The Mirror of Lord Jagannath


Jun 18, 2011 — CANADA (SUN) — On the Lord of the Universe's bathing paraphernalia, by Mahimohan Tripathy.

Among the articles required for the daily rituals worship in the Sri Jagannath Tmple at Puri are three mirrors. The mirrors are made of brass, having no part of glass, and each is about two and half feet high. The mirrors are disc shaped and mounted on a stand. Both surfaces of the disc are well polished.

These mirrors are used at the time of abakash of the Deities, which refers to the cleaning of the teeth and bath of the Deities. This religious rite is performed subsequent to the dwaraphita, or (opening of the temple doors in the early morning), the mangala arotik and the mailam (removal of flowers, clothes, etc. decked on the Deities the previous night).

The scheduled time for abakash is at 6:30 in the morning, as specified in the "Record of Rights" of the temple. The sevaks (servitors) associated with this service are pushpalak, meaning 3 persons, and there are many such servitors: Paniapat, Suarbadu, Khatulisevak, Mukhapakhala-Padhiary, Mukhapakhala-Puspalak, Garabadu, Amla-Ghatuary, Mahabhoi, Jyotisha-Khurinayak, Bhandar-Mekap and Darpania.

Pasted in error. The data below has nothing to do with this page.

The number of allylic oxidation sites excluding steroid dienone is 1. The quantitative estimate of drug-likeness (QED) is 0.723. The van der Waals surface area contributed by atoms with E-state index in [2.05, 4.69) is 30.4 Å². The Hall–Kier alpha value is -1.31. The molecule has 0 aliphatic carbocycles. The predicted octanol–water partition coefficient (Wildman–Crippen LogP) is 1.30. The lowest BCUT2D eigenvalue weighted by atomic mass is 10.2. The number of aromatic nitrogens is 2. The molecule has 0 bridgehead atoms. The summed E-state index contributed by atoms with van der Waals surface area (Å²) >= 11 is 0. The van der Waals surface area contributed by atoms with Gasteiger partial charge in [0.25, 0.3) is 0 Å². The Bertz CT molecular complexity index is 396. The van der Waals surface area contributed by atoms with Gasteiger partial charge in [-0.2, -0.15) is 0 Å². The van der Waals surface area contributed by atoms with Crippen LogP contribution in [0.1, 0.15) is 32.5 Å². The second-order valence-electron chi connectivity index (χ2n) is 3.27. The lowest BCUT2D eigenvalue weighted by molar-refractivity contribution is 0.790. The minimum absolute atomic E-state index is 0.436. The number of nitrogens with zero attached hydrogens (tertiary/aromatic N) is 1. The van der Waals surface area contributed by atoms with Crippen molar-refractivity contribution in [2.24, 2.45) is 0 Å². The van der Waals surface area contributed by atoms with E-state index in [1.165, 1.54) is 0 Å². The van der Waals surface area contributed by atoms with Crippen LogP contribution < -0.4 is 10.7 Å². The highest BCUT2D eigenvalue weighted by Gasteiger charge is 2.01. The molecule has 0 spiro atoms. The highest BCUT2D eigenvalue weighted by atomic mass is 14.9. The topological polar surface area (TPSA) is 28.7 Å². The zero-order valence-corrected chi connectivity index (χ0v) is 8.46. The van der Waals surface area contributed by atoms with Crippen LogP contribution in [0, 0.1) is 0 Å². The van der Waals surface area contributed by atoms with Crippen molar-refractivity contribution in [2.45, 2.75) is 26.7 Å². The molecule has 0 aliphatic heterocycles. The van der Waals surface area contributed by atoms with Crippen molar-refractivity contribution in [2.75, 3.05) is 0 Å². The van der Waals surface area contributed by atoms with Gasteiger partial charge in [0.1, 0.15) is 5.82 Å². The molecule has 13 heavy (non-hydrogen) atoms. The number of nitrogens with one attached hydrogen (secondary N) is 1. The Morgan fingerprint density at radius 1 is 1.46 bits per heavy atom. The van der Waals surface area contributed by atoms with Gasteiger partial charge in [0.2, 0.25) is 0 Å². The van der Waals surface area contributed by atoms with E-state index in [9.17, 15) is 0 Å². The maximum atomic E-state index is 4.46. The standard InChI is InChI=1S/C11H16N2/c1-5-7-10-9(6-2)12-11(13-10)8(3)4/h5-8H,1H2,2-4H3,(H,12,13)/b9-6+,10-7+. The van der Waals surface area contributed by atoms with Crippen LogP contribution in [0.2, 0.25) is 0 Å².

Atma Tattva dasa

The pushpalak sevaks perform the abakash ritual sitting on the floor below the ratnavedi (pedestal) in the sanctum sanctorum of the temple. They sprinkle water mixed with camphor, curd, sandal paste and amla fruit paste onto the three brass mirrors placed on the floor. There is a mirror for each one of the three Deities - Lord Jagannath, Lord Balabhadra, and Devi Subhadra. The mirrors symbolize the Deities taking Their bath. During the abakash rites, the temple Jyotisha (astrologer) reads out the tithi (timing) and other astrological details of the day to the Deities.

Before bath, the sevaks show toothsticks and tongue scrappers to the Deities, symbolizing the cleaning of Their teeth and tongues. One such mirror is also used in the Pushyaviseka ritual of Lord Jagannath, which is celebrated on the full moon day in the month of Pausha.

There is also a ritual service known as Darpania Seva in the temple. The word 'darpan' means 'mirror' in English. The sevak of this service, Darpania Sevak, is in charge of keeping the mirrors for the rituals. He also cleans certain utensils used in the rituals, on a place called anasarapindi after mangal arotik is over.

The necessity of a mirror as on article of paraphernalia has been mentioned in the Srimad Bhagavata (book eleven). It would not be out of place to mention here that in Tibetan Buddhism, a mirror (in their parlance, adarsha) is used in their rituals. In Oriya, the words adarsha, darpana, aaina, aarisi, and mukura convey the same meaning, i.e., 'mirror'. The mirror (adarsha) of Tibetan Buddhism has a close resemblance with that of the Puri temple.


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